Terre Haute, Indiana — Copyright lawyers for Riders Choice, LLC d/b/a Show and Tell Saddle Blankets (“Riders Choice”) and Loni Rhodes (“Rhodes”; collectively,”Plaintiffs”) of Center Point, Indiana sued for declaratory relief over allegations of copyright infringement made by Lori Heckaman (“Heckaman”) d/b/a Golden West Saddle Blankets (“Golden West” or “Defendant”) of Gainesville, Texas.
Riders Choice, sometimes operating as “Show and Tell Saddle Blankets,” makes and sells products related to horseback riding, including hand-woven saddle blankets with colorful geometric designs. Rhodes owns Riders Choice. Heckaman, doing business as Golden West Saddle Blankets, also makes and sells products related to horseback riding, including blankets with colorful geometric designs.
Intellectual property counsel for Heckaman sent two cease-and-desist letters to Rhodes and Riders Choice, the first on June 14, 2013 and the second on July 2, 2013. The first cease-and-desist letter asserted that the designs on Heckaman’s blankets were copyrighted and alleged against Rhodes and Riders Choice claims for copyright infringement based on Rhodes’s and/or Riders Choice’s manufacture, marketing and sale of its own blankets. The second cease-and-desist letter made similar allegations. Claims were also made against Rhodes and Riders Choice for business interference, unfair competition and misappropriation of trade secrets based on Rhodes’s and/or Riders Choice’s marketing of Riders Choice’s blankets and alleged copying of Golden West’s weaving and design methods.
Both cease-and-desist letters threatened Rhodes and/or Riders Choice with imminent litigation if Rhodes and/or Riders Choice did not comply with Defendant’s demands, the first by writing “we will have no choice but to advise our client to protect her interests by instituting a suit in a court of competent jurisdiction,” and the second by writing that although “Golden West prefers to resolve this matter without the necessity of court intervention, all necessary action will be taken if a voluntary agreement cannot be reached.” Both cease-and-desist letters demanded that Rhodes and/or Riders Choice stop marketing, selling and producing its blankets. Further, a July 3, 2013 e-mail threatened Rhodes and Riders Choice with imminent litigation by writing that if Rhodes and/or Riders Choice did not “refrain from promoting, marketing, producing, and selling saddle blankets,” Heckaman would have “no choice but to seek available remedies.”
In response, copyright lawyers for Riders Choice filed a complaint under the Declaratory Judgment Act. In the complaint, Plaintiffs assert that blankets with similar designs are widely produced and sold by third parties, that they did not believe that Heckaman had registered any of her designs with the U.S. copyright office, that the blankets Riders Choice sells are original works designed by Rhodes and that every blanket Riders Choice sells is unique in that no two blankets are sold with an identical pattern. They further asserted that Rhodes learned these methods from books and other publicly available materials unaffiliated with Heckaman and that Rhodes had never copied Defendant’s designs.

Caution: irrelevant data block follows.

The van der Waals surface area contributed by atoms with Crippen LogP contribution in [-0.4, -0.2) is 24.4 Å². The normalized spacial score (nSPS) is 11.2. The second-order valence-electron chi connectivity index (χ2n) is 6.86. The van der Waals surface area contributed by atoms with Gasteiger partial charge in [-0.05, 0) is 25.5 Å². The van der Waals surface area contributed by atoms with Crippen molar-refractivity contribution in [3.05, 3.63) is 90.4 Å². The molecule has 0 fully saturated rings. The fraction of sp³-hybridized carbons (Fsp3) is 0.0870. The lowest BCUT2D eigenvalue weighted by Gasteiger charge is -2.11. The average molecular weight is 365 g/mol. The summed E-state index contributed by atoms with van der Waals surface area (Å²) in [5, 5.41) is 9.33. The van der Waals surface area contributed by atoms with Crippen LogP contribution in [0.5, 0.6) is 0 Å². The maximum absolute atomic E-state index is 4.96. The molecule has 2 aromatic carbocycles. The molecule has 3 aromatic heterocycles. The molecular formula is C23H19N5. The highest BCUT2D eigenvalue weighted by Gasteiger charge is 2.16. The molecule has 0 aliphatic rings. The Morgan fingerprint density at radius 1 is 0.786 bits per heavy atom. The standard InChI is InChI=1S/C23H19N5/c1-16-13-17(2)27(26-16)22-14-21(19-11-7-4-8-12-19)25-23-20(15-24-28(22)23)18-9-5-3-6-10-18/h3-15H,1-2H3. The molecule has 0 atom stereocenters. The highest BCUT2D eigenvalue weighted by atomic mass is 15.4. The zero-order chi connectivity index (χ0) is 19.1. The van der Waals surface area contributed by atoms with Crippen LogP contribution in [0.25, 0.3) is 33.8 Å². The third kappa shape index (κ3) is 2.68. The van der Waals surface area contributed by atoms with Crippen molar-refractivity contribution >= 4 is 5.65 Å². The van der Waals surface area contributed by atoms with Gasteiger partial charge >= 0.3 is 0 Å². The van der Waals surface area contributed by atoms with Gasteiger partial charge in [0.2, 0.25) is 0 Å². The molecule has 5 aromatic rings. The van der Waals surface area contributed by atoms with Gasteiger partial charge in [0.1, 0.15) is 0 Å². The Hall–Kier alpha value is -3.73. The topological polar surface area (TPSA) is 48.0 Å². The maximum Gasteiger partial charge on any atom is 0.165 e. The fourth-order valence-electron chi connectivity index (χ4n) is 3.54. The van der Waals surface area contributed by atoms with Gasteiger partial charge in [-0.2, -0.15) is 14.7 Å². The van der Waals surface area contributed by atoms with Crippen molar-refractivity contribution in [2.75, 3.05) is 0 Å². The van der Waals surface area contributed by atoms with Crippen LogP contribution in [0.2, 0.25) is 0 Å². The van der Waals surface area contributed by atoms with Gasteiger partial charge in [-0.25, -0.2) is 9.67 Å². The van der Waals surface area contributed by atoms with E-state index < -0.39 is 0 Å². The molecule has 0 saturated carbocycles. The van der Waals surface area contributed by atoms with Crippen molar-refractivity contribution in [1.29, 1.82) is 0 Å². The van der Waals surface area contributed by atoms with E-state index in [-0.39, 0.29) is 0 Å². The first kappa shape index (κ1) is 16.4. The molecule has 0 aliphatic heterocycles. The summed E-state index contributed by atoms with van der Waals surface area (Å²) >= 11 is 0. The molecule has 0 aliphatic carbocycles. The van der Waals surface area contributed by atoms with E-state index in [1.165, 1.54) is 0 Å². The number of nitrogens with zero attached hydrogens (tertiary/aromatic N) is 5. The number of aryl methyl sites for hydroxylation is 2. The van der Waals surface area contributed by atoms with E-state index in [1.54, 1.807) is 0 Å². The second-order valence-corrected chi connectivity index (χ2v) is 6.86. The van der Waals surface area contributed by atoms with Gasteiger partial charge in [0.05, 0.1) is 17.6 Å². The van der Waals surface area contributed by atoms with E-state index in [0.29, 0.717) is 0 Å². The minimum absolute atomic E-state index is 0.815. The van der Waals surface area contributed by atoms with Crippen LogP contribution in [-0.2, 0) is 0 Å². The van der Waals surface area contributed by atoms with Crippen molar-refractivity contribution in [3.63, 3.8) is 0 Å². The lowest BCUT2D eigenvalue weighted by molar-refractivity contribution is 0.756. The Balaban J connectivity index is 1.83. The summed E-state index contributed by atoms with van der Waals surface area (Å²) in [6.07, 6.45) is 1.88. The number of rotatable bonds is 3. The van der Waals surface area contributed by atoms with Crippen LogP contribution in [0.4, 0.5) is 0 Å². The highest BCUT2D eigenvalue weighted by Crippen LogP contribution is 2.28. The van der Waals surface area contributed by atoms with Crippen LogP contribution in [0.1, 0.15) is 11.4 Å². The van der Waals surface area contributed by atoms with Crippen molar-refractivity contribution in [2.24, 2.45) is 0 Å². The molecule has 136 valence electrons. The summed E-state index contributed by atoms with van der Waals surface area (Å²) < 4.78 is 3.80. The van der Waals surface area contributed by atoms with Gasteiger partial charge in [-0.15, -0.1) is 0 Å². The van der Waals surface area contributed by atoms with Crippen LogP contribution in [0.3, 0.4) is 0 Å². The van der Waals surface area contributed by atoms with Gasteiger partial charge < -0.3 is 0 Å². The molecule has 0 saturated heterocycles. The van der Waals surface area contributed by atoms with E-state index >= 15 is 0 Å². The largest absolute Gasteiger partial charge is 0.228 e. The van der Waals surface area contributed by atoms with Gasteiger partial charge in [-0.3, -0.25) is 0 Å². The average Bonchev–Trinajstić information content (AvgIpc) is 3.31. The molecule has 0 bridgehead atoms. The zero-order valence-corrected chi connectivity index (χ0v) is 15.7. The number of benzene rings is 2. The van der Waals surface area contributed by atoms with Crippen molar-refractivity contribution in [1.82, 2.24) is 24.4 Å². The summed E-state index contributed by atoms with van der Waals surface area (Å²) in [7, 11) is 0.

In the complaint, Plaintiffs ask for judgments of:
· Count I — No Copyright Infringement
· Count II — No Business Interference
· Count III — No Unfair Competition
· Count IV — No Misappropriation of Trade Secrets
Plaintiffs request that the court: (a) declare that Rhodes’s and Riders Choice’s blankets did not in the past and do not now infringe any of Defendant’s valid copyrights; (b) declare that Rhodes and Riders Choice did not commit in the past and are not now engaged in business interference against Defendant based on the sale, marketing or production of blankets; (c) declare that Rhodes and Riders Choice did not commit in the past and are not now engaged in unfair competition against Defendant based on the sale, marketing or production of blankets; (d) declare that Rhodes and Riders Choice did not commit in the past and are not now engaged in the misappropriation of trade secrets from Defendant based on the sale, marketing or production of blankets; (e) award to Plaintiffs their costs and attorneys’ fees.
As with a patentee who believes that his or her patent is being infringed, holders of copyrighted materials often will send a “cease-and-desist letter” — a letter demanding that the purported infringer cease infringing. To aid in convincing the accused infringer to meet its demands, the holder of the intellectual property may be tempted to use language such as plans of “instituting a suit” and seeking “court intervention,” as Defendant did here.
As this case demonstrates, this strategy may backfire. By using such language, the Defendant can create an “actual controversy” for purposes of the Declaratory Judgment Act. Thus, the party alleging infringement (the natural plaintiff in an infringement suit) may instead find itself being sued by the alleged infringer (the natural defendant), often in a jurisdiction that would not have been the first choice of the owner of the intellectual property.
One approach that may have yielded better results for Golden West might have been to approach the accused infringer with an offer to license the purportedly protected intellectual property. With carefully crafted language, such a proposal might have served to put Riders Choice on notice of Golden West’s belief that infringement was occurring without going so far as to create an “actual controversy” sufficient to support a lawsuit under the Declaratory Judgment Act.
This case has been assigned to Judge William T. Lawrence and Magistrate Judge Mark J. Dinsmore in the United States District Court, Southern District of Indiana, Terre Haute Division, and assigned Case No. 2:13-cv-00260-WTL-MJD.